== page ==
Meeting News Coverage

Study shows high prevalence of diabetic retinopathy in sub-Saharan Africa

HAMBURG — The prevalence of sight-threatening diabetic retinopathy in the sub-Saharan regions of Africa demands urgent development of diabetic eye services, a speaker said at the Euretina meeting here. 

“Prevalence of [sight-threatening diabetic retinopathy] is 6 times higher compared to the data reported in recent European studies; prevalence of proliferative diabetic retinopathy is over 10 times higher,” Phil Burgess, MD, said.

A total of 357 patients presenting at two diabetes clinics in Malawi were recruited for a 24-month prospective study investigating the presence of retinopathy. 

“Diabetic retinopathy was present in 50% of the patients. Using a modified Wisconsin grading criteria, we were able to classify it as sight-threatening diabetic retinopathy in 30% of the cases and as proliferative diabetic retinopathy in 7.3% of the cases,” Burgess said.

Visual acuity was 20/60 or worse in 3.6% of the patients. The presence of sight-threatening diabetic retinopathy was associated with high systolic blood pressure and uncontrolled glycemic levels. 

“This information is vital to convince policy makers of the need for future planning and development of diabetes services in the region. It is in comparison with these data that the efficacy and cost-effectiveness of future interventions can be assessed,” Burgess said.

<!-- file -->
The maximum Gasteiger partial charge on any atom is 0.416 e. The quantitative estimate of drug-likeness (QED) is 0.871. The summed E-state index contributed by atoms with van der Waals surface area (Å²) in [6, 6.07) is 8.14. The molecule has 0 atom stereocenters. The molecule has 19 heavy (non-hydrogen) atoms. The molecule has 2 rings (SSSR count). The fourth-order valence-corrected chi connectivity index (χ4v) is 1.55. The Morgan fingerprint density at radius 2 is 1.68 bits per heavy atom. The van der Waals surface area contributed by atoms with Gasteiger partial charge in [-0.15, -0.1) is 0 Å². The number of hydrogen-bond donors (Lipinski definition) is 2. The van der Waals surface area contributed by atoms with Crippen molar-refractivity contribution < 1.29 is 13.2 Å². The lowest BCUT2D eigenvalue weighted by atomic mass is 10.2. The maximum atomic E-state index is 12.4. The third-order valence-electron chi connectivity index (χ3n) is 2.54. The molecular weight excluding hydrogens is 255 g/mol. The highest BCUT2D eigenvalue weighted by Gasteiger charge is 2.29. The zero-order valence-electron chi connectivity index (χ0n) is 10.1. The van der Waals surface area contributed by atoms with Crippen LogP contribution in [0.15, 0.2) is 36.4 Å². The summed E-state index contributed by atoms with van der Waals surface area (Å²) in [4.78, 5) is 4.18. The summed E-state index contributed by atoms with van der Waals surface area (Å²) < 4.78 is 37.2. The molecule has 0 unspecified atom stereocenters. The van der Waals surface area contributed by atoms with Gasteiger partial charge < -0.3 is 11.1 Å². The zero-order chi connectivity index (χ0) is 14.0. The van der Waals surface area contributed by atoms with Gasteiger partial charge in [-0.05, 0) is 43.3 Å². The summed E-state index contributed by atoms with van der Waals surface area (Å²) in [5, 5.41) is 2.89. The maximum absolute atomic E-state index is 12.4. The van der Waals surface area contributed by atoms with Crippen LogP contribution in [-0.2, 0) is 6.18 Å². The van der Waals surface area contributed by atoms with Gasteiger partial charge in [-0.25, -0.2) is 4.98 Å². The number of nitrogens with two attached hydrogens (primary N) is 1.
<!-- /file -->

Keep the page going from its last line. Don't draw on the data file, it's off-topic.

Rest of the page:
Disclosure: Burgess has no relevant financial disclosures.

HAMBURG — The prevalence of sight-threatening diabetic retinopathy in the sub-Saharan regions of Africa demands urgent development of diabetic eye services, a speaker said at the Euretina meeting here. 

“Prevalence of [sight-threatening diabetic retinopathy] is 6 times higher compared to the data reported in recent European studies; prevalence of proliferative diabetic retinopathy is over 10 times higher,” Phil Burgess, MD, said.

A total of 357 patients presenting at two diabetes clinics in Malawi were recruited for a 24-month prospective study investigating the presence of retinopathy. 

“Diabetic retinopathy was present in 50% of the patients. Using a modified Wisconsin grading criteria, we were able to classify it as sight-threatening diabetic retinopathy in 30% of the cases and as proliferative diabetic retinopathy in 7.3% of the cases,” Burgess said.

Visual acuity was 20/60 or worse in 3.6% of the patients. The presence of sight-threatening diabetic retinopathy was associated with high systolic blood pressure and uncontrolled glycemic levels. 

“This information is vital to convince policy makers of the need for future planning and development of diabetes services in the region. It is in comparison with these data that the efficacy and cost-effectiveness of future interventions can be assessed,” Burgess said.

Disclosure: Burgess has no relevant financial disclosures.

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